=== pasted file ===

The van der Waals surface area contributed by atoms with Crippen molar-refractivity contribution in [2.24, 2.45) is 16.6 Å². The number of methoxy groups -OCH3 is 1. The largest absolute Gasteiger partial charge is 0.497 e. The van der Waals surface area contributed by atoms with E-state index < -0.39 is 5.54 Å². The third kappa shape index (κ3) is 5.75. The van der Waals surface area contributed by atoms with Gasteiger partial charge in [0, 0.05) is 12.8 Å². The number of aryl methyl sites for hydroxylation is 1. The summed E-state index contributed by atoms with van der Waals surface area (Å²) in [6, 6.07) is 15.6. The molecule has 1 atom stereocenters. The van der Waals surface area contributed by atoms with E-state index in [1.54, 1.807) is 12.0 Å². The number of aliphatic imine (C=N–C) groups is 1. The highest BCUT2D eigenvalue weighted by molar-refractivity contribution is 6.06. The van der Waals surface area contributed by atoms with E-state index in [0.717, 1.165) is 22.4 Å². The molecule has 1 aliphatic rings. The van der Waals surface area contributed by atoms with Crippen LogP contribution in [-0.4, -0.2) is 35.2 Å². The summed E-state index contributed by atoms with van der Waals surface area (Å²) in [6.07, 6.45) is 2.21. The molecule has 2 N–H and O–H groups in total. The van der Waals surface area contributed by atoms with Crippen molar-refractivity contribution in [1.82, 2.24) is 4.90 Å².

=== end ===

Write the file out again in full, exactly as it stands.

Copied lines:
The van der Waals surface area contributed by atoms with Crippen molar-refractivity contribution in [2.24, 2.45) is 16.6 Å². The number of methoxy groups -OCH3 is 1. The largest absolute Gasteiger partial charge is 0.497 e. The van der Waals surface area contributed by atoms with E-state index < -0.39 is 5.54 Å². The third kappa shape index (κ3) is 5.75. The van der Waals surface area contributed by atoms with Gasteiger partial charge in [0, 0.05) is 12.8 Å². The number of aryl methyl sites for hydroxylation is 1. The summed E-state index contributed by atoms with van der Waals surface area (Å²) in [6, 6.07) is 15.6. The molecule has 1 atom stereocenters. The van der Waals surface area contributed by atoms with E-state index in [1.54, 1.807) is 12.0 Å². The number of aliphatic imine (C=N–C) groups is 1. The highest BCUT2D eigenvalue weighted by molar-refractivity contribution is 6.06. The van der Waals surface area contributed by atoms with E-state index in [0.717, 1.165) is 22.4 Å². The molecule has 1 aliphatic rings. The van der Waals surface area contributed by atoms with Crippen LogP contribution in [-0.4, -0.2) is 35.2 Å². The summed E-state index contributed by atoms with van der Waals surface area (Å²) in [6.07, 6.45) is 2.21. The molecule has 2 N–H and O–H groups in total. The van der Waals surface area contributed by atoms with Crippen molar-refractivity contribution in [1.82, 2.24) is 4.90 Å².